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and of course that cash is not realised, if you like come into their businesses until the passengers actually travel. but there is no doubt there is a surge in bookings which has taken place in recent days, notjust because of the predeparture recent days, notjust because of the predepa rtu re test recent days, notjust because of the predeparture test being abolished, as of earlier this week, but also because of the reduction in the red list, which was expected. so the government has done the right thing, it has taken them a long time, but we now have to move on to seeing testing removed if you are fulljab, and also the removal of the red list. ,, and also the removal of the red list, ,, , , and also the removal of the red list. ,, ,, ., ., ., list. still passenger locator form is often to _ list. still passenger locator form is often to be — list. still passenger locator form is often to be filled _ list. still passenger locator form is often to be filled in _ list. still passenger locator form is often to be filled in as - list. still passenger locator form is often to be filled in as well. i l is often to be filled in as well. i mean, it can be quite a deluge of paperwork for people, come to? it is a ma'or paperwork for people, come to? it 3 a major deluge, and just pfaff and anoints the people, and i think that is one of the barriers that has been pretty many people. notjust that passenger located for bottles of the day two test when you come back to the uk. it is good news, a major victory for the department for transport tonight and the cabinet, in terms of ensuring you don't have
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to do a video interview at the end of this month, when pcr tests become antigen tests on david —— day two, so that is really good news but we still don't have a date as to when that change is going to happen, and if you are a family wanting to book for half term, you're properlyjust for half term, you're properlijst going for half term, you're propelejust going to for half term, you're properlijst going to hold off a bit for half term, you're properlyjust going to hold off a bit longer until you know that date. so the governmentjust needs to stop dithering on that and emerge with a date so the industry and consumers can plan. date so the industry and consumers can lan. ., date so the industry and consumers can lan. . ., , date so the industry and consumers can lan. . . , ., . ~' can plan. paul charles, good to talk to ou, can plan. paul charles, good to talk to you. some _ can plan. paul charles, good to talk to you. some good _ can plan. paul charles, good to talk to you, some good news. _ can plan. paul charles, good to talk to you, some good news. we i can plan. paul charles, good to talk. to you, some good news. we haven't had any for a while, have we? absolutely, thank you for stop nine months after _ absolutely, thank you for stop nine months after it _ absolutely, thank you for stop nine months after it was _ absolutely, thank you for stop nine months after it was rolled out, the astrazeneca covid vaccine has finally reached the antarctic. it was flown there this week to immunise the 23 staff never to have been keeping a british research station running through the polar winter. jonathan amos reports. it is literally at the end of the earth. this is the antarctic,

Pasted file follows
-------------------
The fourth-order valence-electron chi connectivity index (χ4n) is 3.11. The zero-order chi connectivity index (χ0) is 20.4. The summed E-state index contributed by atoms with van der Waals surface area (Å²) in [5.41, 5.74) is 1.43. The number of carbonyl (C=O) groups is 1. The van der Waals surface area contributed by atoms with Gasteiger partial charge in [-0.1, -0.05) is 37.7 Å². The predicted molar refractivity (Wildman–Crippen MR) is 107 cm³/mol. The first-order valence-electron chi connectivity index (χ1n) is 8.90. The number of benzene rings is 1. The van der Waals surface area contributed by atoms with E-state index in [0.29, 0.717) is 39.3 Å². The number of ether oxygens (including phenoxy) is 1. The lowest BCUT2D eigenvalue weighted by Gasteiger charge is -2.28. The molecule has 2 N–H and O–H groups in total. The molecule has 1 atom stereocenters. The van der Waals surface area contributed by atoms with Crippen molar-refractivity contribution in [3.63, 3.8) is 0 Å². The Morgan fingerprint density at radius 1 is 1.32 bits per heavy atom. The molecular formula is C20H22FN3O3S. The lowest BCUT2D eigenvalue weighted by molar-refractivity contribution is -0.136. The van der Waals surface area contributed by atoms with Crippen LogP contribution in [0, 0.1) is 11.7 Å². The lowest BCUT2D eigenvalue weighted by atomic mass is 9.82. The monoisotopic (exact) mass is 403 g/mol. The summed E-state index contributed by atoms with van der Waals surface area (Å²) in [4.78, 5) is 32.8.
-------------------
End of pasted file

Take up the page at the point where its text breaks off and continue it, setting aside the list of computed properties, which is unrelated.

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a place of extremes where you really must avoid getting sick. which is why the arrival this week of the astrazeneca covid vaccine is so important. it will keep those who work on the white continent safe. getting the coronavirus jabs there, however, has been a grand challenge. it is a 10,000—mile flight from england to the rothera station, with stopovers required in africa and the falklands. but the astrazeneca vaccine is now in the arms of the scientists who reside on the antarctic peninsula during its cold, dark winter. they know it helps protect in case covid got to the station, but also they are going to be leaving in the next few months, anyway, so that group is going to do their summer season at rothera and then they are going back, and perhaps one of the scariest parts is when one of the team get back into uk society and covid, there are so many cases per day. so we are protecting that team before they have to get back on the air bridge flights back to the uk and back to see their family and friends. this is the furthest south the astrazeneca jab has reached. it means all continents have now received at least some doses.
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there has been very little covid, so far, in antarctica. just one isolated outbreak at a chilean research station. international science agencies want to keep it that way and anyone going south in the coming months will still have to quarantine. jonathan amos, bbc news. the queen's baton relay for the 2022 commonwealth games in birmingham has officially launched from buckingham palace was top just over nine months until the start of competition, the queen oversaw the start of the bat on's 90,000 milejourney queen oversaw the start of the bat on's 90,000 mile journey to all 72 nations and territories of the commonwealth, carrying a message that will be read out at the opening of the games on the 28th ofjuly. earlier my colleague spoke tojohn crabtree, the chair of the 2022 commonwealth games organising committee, and dame louise martin, president of the commonwealth games federation about the significance of the event. it federation about the significance of the event. , , ., , ., the event. it is unbelievable to believe we _ the event. it is unbelievable to believe we are _ the event. it is unbelievable to believe we are actually - the event. it is unbelievable to believe we are actually here i the event. it is unbelievable to i believe we are actually here today to start the games, because the